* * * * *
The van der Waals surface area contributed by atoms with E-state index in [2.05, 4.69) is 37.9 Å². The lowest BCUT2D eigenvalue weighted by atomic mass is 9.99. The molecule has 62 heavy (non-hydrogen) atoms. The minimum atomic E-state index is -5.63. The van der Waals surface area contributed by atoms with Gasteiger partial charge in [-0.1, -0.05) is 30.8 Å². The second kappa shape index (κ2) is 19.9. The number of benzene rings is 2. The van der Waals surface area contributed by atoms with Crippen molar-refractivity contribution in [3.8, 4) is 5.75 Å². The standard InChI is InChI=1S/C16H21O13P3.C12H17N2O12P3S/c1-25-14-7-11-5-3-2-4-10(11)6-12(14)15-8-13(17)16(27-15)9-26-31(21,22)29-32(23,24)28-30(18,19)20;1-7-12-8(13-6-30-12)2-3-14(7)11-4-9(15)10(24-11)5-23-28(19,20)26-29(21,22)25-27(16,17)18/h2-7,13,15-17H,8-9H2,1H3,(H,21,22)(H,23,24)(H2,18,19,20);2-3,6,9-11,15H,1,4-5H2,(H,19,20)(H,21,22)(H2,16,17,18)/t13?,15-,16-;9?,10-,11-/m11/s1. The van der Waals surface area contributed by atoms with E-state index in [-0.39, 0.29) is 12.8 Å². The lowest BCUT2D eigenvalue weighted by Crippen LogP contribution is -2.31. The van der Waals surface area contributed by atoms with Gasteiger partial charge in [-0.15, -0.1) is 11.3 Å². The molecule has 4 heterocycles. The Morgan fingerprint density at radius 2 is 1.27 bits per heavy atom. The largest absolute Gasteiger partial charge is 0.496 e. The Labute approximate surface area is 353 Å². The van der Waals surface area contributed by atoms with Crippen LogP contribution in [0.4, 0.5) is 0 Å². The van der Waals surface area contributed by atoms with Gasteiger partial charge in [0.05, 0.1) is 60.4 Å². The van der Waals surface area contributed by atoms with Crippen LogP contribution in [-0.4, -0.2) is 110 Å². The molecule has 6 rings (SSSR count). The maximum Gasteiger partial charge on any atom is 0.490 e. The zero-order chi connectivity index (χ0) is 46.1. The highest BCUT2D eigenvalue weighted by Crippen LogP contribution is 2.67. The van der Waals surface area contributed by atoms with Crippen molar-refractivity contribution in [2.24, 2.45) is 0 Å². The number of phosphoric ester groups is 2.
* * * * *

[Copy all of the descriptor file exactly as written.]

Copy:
The van der Waals surface area contributed by atoms with E-state index in [2.05, 4.69) is 37.9 Å². The lowest BCUT2D eigenvalue weighted by atomic mass is 9.99. The molecule has 62 heavy (non-hydrogen) atoms. The minimum atomic E-state index is -5.63. The van der Waals surface area contributed by atoms with Gasteiger partial charge in [-0.1, -0.05) is 30.8 Å². The second kappa shape index (κ2) is 19.9. The number of benzene rings is 2. The van der Waals surface area contributed by atoms with Crippen molar-refractivity contribution in [3.8, 4) is 5.75 Å². The standard InChI is InChI=1S/C16H21O13P3.C12H17N2O12P3S/c1-25-14-7-11-5-3-2-4-10(11)6-12(14)15-8-13(17)16(27-15)9-26-31(21,22)29-32(23,24)28-30(18,19)20;1-7-12-8(13-6-30-12)2-3-14(7)11-4-9(15)10(24-11)5-23-28(19,20)26-29(21,22)25-27(16,17)18/h2-7,13,15-17H,8-9H2,1H3,(H,21,22)(H,23,24)(H2,18,19,20);2-3,6,9-11,15H,1,4-5H2,(H,19,20)(H,21,22)(H2,16,17,18)/t13?,15-,16-;9?,10-,11-/m11/s1. The van der Waals surface area contributed by atoms with E-state index in [-0.39, 0.29) is 12.8 Å². The lowest BCUT2D eigenvalue weighted by Crippen LogP contribution is -2.31. The van der Waals surface area contributed by atoms with Gasteiger partial charge in [-0.15, -0.1) is 11.3 Å². The molecule has 4 heterocycles. The Morgan fingerprint density at radius 2 is 1.27 bits per heavy atom. The largest absolute Gasteiger partial charge is 0.496 e. The Labute approximate surface area is 353 Å². The van der Waals surface area contributed by atoms with Crippen LogP contribution in [0.4, 0.5) is 0 Å². The van der Waals surface area contributed by atoms with Gasteiger partial charge in [0.05, 0.1) is 60.4 Å². The van der Waals surface area contributed by atoms with Crippen LogP contribution in [-0.4, -0.2) is 110 Å². The molecule has 6 rings (SSSR count). The maximum Gasteiger partial charge on any atom is 0.490 e. The zero-order chi connectivity index (χ0) is 46.1. The highest BCUT2D eigenvalue weighted by Crippen LogP contribution is 2.67. The van der Waals surface area contributed by atoms with Crippen molar-refractivity contribution in [2.24, 2.45) is 0 Å². The number of phosphoric ester groups is 2.